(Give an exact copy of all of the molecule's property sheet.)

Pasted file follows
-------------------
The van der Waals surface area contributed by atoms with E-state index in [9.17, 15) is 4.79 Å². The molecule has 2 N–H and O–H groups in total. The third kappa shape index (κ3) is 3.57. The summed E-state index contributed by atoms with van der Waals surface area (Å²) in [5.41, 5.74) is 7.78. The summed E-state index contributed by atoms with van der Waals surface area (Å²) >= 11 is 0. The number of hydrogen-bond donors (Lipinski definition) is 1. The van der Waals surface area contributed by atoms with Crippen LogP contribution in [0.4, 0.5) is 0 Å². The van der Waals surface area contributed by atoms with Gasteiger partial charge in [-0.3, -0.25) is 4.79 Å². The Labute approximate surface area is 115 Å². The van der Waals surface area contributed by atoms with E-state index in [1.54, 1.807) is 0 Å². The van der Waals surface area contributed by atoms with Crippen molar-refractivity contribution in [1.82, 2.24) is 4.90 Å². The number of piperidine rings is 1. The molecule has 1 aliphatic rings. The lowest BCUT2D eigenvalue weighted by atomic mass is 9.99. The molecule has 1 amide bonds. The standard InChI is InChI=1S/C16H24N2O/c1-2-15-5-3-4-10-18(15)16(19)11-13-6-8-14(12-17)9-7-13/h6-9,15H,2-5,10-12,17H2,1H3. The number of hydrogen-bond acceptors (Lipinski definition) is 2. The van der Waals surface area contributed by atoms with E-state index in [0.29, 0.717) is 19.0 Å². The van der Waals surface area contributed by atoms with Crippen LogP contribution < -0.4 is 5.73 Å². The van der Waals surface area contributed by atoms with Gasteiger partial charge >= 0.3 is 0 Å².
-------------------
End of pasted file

The van der Waals surface area contributed by atoms with E-state index in [9.17, 15) is 4.79 Å². The molecule has 2 N–H and O–H groups in total. The third kappa shape index (κ3) is 3.57. The summed E-state index contributed by atoms with van der Waals surface area (Å²) in [5.41, 5.74) is 7.78. The summed E-state index contributed by atoms with van der Waals surface area (Å²) >= 11 is 0. The number of hydrogen-bond donors (Lipinski definition) is 1. The van der Waals surface area contributed by atoms with Crippen LogP contribution in [0.4, 0.5) is 0 Å². The van der Waals surface area contributed by atoms with Gasteiger partial charge in [-0.3, -0.25) is 4.79 Å². The Labute approximate surface area is 115 Å². The van der Waals surface area contributed by atoms with E-state index in [1.54, 1.807) is 0 Å². The van der Waals surface area contributed by atoms with Crippen molar-refractivity contribution in [1.82, 2.24) is 4.90 Å². The number of piperidine rings is 1. The molecule has 1 aliphatic rings. The lowest BCUT2D eigenvalue weighted by atomic mass is 9.99. The molecule has 1 amide bonds. The standard InChI is InChI=1S/C16H24N2O/c1-2-15-5-3-4-10-18(15)16(19)11-13-6-8-14(12-17)9-7-13/h6-9,15H,2-5,10-12,17H2,1H3. The number of hydrogen-bond acceptors (Lipinski definition) is 2. The van der Waals surface area contributed by atoms with E-state index in [0.29, 0.717) is 19.0 Å². The van der Waals surface area contributed by atoms with Crippen LogP contribution < -0.4 is 5.73 Å². The van der Waals surface area contributed by atoms with Gasteiger partial charge >= 0.3 is 0 Å².